There are some exceptions, since some of us are more likely to be deficient in certain nutrients by default of our life stage or circumstance. For example pregnant and breastfeeding women are advised by Public Health England to take a vitamin D supplement, as well as folic acid, until the 12th week of pregnancy (from the time of trying to conceive).Children aged six months to five years should take a supplement containing Vitamin A,C and D. And those at risk of vitamin D deficiency (vitamin D is normally made when the skin is exposed to sunlight), such as people with darker skin, people who aren’t exposed to much sun (for example, older people, or those who might be housebound) are recommended to take a supplement all year round.

With recent confusion about whether vitamin D is beneficial for good bone health, Public Health England still recommends that people consider taking a supplement in winter months, since sunlight is scarce and getting enough of it through diet can be difficult.

In addition, for anyone cutting down on animal products, or excluding them from their diet completely, certain nutrients (iron, B12, Omega 3 fatty acids, for example) are more likely to be missing unless you take a supplement (B12 is difficult to get solely from a plant-based diet). 


Of course, feeling well isn’t just about what you eat; it’s also about staying physically active. The benefits of regular moderate activity on our physical and psychological health are well documented (the government recommends we do a minimum of 150 minutes of moderate aerobic exercise a week – that could also look like 30 minutes, 5 days a week. You can even break it up into shorter bursts of 10 minutes). Whatever our reasons to exercise (there are many besides weight loss), it’s worth knowing that moving your body is an excellent way to boost your energy and immune system, promote better quality sleep, and improve blood flow to the brain, which helps you keep mentally focussed. Things we may turn to a supplement for as a quick fix.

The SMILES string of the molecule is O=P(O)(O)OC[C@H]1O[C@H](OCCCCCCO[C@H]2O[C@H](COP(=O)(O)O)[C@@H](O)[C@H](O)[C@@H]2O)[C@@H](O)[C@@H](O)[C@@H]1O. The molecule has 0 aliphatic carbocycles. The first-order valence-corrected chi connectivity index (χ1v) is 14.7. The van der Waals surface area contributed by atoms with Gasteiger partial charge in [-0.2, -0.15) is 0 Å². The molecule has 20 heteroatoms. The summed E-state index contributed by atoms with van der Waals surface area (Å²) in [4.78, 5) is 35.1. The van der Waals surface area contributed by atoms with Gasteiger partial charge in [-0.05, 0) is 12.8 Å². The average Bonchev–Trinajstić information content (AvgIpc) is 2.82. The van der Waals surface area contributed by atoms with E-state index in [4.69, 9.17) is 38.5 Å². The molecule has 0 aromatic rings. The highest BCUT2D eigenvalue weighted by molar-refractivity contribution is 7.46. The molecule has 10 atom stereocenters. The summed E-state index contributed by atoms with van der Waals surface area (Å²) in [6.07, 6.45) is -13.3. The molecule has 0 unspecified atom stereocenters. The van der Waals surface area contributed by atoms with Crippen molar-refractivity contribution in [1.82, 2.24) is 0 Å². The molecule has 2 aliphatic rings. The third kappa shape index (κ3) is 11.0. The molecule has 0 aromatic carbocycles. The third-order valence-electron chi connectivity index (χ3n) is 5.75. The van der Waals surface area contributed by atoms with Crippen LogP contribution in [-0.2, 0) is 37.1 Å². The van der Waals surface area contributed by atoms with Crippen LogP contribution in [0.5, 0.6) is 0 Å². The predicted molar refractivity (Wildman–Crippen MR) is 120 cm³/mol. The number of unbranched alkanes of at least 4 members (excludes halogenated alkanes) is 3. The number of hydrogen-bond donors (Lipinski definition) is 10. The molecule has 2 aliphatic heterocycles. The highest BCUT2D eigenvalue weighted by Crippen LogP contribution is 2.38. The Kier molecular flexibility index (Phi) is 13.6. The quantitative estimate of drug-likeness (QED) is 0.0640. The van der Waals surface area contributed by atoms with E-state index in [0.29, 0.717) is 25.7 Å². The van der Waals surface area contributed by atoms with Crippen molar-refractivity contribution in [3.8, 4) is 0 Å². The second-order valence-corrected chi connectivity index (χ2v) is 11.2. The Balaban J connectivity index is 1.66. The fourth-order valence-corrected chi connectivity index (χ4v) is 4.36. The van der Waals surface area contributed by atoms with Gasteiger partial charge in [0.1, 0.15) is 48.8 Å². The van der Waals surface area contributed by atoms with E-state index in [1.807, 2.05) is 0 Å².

Not only this, but when you’re physically active, it increases the size of the hippocampus – the part of the brain associated with memory and learning. As if that wasn’t reason enough to move more, when we exercise, another bit of magic happens to our body; our cells start to renew, which, in short, helps slow-down our body’s ageing process.

 Do your research

Whatever you’re aiming to achieve, ensure you do your research using trusted sources. 

While single vitamin supplementation has gained popularity for targeting specific health concerns, consumer research from Mintel shows that multi-vitamins remain the most commonly bought. Perhaps because they’re considered low risk (taking a multi-vit will do no harm) and relatively low cost, helping to fill potential gaps in our diets. 

While some experts deem it worth considering a multivitamin as part of a healthy lifestyle, others argue that the chemicals in fruit and vegetables work together in ways which can’t be replicated in a tablet. For example, half an apple has the antioxidant activity of 1,500 milligrams of vitamin C, despite only containing 5.7 milligrams of the vitamin. 

It’s a rolling debate and there’s still more to learn. We’re all different and it’s worth finding out what you may be deficient in, before making assumptions about needing a supplement and what that supplement should be. If you’re tired and lacking in energy, it’s easy to assume you need more iron, but without knowing that for sure, you could be making a misinformed choice.

In addition, research has shown that high doses of certain vitamins (A and E especially) are potentially harmful, especially for expectant mothers, or those planning pregnancy, most at risk. It’s also worth knowing that certain supplements can interfere with some prescribed medicines – so it’s a good idea to check with your GP or medical practitioner before deciding to supplement your diet.

Sources and further information

NHS supplements: who needs them?

HSIS (the Health and Food Supplements Information Service)